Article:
Next it was on to Tajikistan customs and immigration. We exited the building walked along a path that led us to a tall fenced wall at the gate. Standing at the gate was a young soldier who spoke just a few words more of English than we know of Tajik. He asked, "tourist"? We replied yes. He asked "Dushanbe? Khujand?" We replied yes. He instructed "passport" and so we handed them to him.  I had mine opened to the page where there was the Tajikistan tourist visa.  He thumbed through the pages and when he was satisfied, he then handed each of us a piece of paper for customs declaration. The paper was divided vertically in half. The exact same form was printed on each half and a perforated line ran down the division. I figured we had to fill in both sides of the forms - Tajik customs keeps one and we keep the other. The soldier pointed us to a makeshift counter area where we completed our paperwork.  As with the Uzbek customs declaration form, we had to indicate the amount of funds we were bringing into Tajikistan.  Luckily, this was exactly the same information we had provided on our Uzbek forms so we just had to put down the same amounts.  

After we filled in our forms, the soldier let us pass through and we walked on....having no clue of exactly where we were going. I figured someone would eventually point us in the right direction. A short distance later was another tall structure - it looked a car inspection station. Again, there was another soldier standing in our way. Again, we went through the same drill of questions. This time, he disappeared into a room. We had literally walked no more than 50 feet from the last soldier. We couldn't figure out why we had to again show our passport. But hey, the last thing you want to do is piss off someone who has an automatic weapon draped across the front of their body. So, we handed over our passports and patiently waited. Soon enough, the soldier returned and waved us on. We walked towards a structure that looked like a highway toll booth. A soldier who saw me walking towards the left side of the structure, waved for me to go to the right. I figured this must be immigration as no one had yet given us our entry stamps. We walked up to the booth and there was a Tajik immigration officer sitting at the desk. Pat went first and a few minutes got back her passport with the Tajik entry stamp on it. The officer stamped both copies of the customs declaration form - he kept one copy and handed the other one, along with the passport, back to Pat. He went through the same process for me. We were finally, officially in Tajikistan!!

We had been told that our Tajik guide and driver would be waiting for us *on the other side* and that they would be *holding up a sign* with my name on it. Leaving the so-called immigration area, we saw no such thing and no one approached us inquiring if we were their clients. Pat suspected we had to walk further and so we did. Our initial view was blocked by a few trucks which once we rounded them, we saw yet another tall, fenced wall. We could see cars parked in a lot. We figured our guide and driver would most likely be on the other side of the wall. We passed through the gate and sure enough, a young man approached us. He was indeed our Tajik guide. We quickly went through the intros. He told us his name is Kai which didn't sound like a Tajik name to me. Indeed it was short for Kai something else or other. I made a mental note to ask him to say his full name again for me later. Kai then introduced us to our driver, a tall, lanky fellow named Zarif who was dressed in traditional Tajik dress. Looking at Zarif, I truly felt like I was in Tajikstan.

We were going to be traveling in a minivan. Zarif put our luggage in the back and Pat and I got in the back passenger seats.  We were on our way to our first destination in Tajikistan - the northern city of Khujand!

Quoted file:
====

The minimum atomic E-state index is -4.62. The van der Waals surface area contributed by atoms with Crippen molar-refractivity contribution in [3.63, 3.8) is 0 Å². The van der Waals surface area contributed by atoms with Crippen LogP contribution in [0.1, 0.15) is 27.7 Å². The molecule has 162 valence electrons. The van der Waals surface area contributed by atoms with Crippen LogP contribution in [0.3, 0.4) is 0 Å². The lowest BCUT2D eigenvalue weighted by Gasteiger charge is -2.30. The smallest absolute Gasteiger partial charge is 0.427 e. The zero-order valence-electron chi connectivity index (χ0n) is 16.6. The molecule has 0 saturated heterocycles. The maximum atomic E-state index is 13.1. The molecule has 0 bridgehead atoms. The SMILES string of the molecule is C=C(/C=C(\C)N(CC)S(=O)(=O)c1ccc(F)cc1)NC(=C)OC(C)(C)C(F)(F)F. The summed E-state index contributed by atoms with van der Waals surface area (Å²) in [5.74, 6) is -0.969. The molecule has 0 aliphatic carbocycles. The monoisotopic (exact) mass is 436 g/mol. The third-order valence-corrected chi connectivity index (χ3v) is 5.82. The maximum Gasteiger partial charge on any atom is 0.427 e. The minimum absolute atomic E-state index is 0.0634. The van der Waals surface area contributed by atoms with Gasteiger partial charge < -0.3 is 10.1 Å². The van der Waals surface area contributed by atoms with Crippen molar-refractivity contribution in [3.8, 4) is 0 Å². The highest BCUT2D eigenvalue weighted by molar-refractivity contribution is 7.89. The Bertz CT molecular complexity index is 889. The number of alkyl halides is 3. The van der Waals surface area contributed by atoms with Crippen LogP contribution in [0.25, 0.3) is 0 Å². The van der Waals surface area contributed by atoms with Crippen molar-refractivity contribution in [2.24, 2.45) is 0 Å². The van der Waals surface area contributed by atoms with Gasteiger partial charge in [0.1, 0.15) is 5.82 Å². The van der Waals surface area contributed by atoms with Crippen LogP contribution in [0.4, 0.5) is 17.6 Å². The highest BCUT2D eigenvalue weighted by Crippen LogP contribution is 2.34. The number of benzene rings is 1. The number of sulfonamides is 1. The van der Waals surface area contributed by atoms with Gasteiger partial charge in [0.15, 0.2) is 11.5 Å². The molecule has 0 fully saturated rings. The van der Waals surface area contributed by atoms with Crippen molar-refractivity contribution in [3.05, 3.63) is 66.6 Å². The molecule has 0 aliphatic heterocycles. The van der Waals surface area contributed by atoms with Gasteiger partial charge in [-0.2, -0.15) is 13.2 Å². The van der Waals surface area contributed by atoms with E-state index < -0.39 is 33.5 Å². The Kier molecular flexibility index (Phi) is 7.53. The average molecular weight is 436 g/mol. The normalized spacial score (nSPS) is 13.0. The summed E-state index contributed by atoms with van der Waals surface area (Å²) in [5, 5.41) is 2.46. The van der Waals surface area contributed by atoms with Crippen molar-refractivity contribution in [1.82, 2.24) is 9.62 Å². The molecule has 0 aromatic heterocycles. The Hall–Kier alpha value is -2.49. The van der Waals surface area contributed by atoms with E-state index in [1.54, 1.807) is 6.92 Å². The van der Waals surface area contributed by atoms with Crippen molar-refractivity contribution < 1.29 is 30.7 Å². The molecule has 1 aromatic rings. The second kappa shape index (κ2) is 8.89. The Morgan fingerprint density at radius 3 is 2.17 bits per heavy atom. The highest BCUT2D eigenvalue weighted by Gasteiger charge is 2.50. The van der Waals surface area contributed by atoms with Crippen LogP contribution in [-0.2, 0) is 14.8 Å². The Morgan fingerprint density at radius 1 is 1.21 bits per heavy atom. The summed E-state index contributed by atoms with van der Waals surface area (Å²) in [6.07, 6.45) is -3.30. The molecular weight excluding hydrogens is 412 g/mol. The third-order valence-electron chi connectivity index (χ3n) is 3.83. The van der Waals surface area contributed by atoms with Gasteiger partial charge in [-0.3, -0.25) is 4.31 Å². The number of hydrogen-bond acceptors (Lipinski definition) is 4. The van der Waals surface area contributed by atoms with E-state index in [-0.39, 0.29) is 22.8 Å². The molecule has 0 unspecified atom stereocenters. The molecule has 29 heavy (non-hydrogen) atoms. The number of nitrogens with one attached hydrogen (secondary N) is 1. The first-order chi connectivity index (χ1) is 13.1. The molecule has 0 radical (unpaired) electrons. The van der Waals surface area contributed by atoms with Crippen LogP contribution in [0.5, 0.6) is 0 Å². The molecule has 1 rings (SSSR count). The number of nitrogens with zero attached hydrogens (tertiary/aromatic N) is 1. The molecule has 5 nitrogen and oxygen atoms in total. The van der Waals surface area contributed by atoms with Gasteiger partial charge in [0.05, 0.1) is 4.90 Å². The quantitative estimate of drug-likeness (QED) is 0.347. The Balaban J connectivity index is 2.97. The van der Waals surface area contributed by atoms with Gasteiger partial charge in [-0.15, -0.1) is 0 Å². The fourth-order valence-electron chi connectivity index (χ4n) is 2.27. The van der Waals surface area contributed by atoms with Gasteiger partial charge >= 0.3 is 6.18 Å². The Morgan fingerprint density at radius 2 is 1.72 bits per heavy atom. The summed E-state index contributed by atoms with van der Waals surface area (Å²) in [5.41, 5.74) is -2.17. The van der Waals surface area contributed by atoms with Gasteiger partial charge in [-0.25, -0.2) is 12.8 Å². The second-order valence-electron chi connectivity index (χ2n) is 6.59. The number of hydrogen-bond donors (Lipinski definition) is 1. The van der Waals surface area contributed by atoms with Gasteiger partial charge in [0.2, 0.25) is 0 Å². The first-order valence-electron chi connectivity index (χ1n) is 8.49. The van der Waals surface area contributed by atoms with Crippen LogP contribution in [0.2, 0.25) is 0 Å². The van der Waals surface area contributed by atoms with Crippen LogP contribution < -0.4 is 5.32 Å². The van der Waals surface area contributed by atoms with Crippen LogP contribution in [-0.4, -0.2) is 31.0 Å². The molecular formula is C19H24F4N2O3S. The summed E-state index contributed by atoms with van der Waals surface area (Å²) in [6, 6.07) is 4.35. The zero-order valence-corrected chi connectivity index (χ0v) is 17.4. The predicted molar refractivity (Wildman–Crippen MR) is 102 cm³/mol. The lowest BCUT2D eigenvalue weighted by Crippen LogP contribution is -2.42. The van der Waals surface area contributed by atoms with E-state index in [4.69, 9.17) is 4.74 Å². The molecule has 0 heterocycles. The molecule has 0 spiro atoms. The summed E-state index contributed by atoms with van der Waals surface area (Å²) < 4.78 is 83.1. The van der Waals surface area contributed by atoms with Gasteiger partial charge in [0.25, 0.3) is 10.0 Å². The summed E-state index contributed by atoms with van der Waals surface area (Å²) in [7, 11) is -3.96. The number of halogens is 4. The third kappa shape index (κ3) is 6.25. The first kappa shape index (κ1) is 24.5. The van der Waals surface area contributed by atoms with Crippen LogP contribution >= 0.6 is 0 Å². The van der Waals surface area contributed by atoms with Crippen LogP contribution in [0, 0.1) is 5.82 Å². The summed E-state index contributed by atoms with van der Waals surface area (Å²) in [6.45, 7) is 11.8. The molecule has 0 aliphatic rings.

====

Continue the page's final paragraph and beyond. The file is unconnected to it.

We settled in for the hour long so ride to Khujand.  Pat and I were pretty quiet - just taking in the scenery.  Same flat landscape as what we had just left in Uzbekistan.  No surprise as country boundaries are not necessarily demarcated by changes in landscape.

On our drive, we asked Kai about getting Tajik somani.  He told us there were ATMs in town.  We then asked his advice on how much money he thought we would need for meals.  He replied that he was told that our meals were covered.  Pat and I were surprised since our itinerary from Advantour said otherwise but who are we to turn down paid meals?  I looked at Pat and happily acknowledged that if the meals were paid for, we didn't need to withdraw any money from the ATM unless we found something we wanted to buy.  We're only in Tajikistan for two and half days - I think we can refrain from making any purchases.  We're budget travelers so we have to be mindful of what we spend our cash on!

Our guide Kai, on the right.

Khujand looked like a smaller version of Tashkent except of course the signs were in Tajik and not Uzbek - we couldn't tell the difference in language as both use variations of the Cyrillic alphabet.  The dress here is different though - women are dressed more conservatively here, with their heads covered up with scarves.   The men's outfit seems to be dark pants, dark shirt and short leather jacket.  Okay, I'm generalizing but those are my first impressions.

By now, it was well past the lunch hour.  Kai suggested a nice restaurant.  We had no idea what that means in Tajikistan so we said okay.  Somehow, plov was suggested and well, we know that we can at least eat that.

Kai indeed took us to a nice restaurant, specializing in local Tajik cuisine.  For seating options, there was the traditional Tajik low table where you sit on the floor to eat.  We opted out of that because it's not comfortable for Pat to sit in that position. Instead, we got a regular table.

Zarif joined us for lunch.  I'm glad he did because I like sharing the meal with our guide and driver.

We let Kai do the ordering.  For drinks, we had glasses of freshly pressed carrot juice plus tea.  For our first course, Pat and I shared a traditional beef and barley soup which tasted very much like the beef barley soup we have in the US.  We had non to go with the soup.

For the main course, we each had a half portion of plov along with a salted yogurt salad.  Our plov came with two halves of hard boiled egg.  I noticed the white yolk - reminded of the eggs my brother and I had in Sri Lanka.  The plate of plov was HUGE and unbelievably, it was just a half portion!  Eating it with the yogurt salad made each bite of plov very delicious but this plov was not quite as delicious as the one I had yesterday in Tashkent.  Now, if I could have that plov with this yogurt salad....that would be good!

I was stuffed after lunch.  We had a full afternoon of sightseeing ahead of us so hopefully, I will burn off some calories.

At the moment, I am thrilled to be in Tajikistan!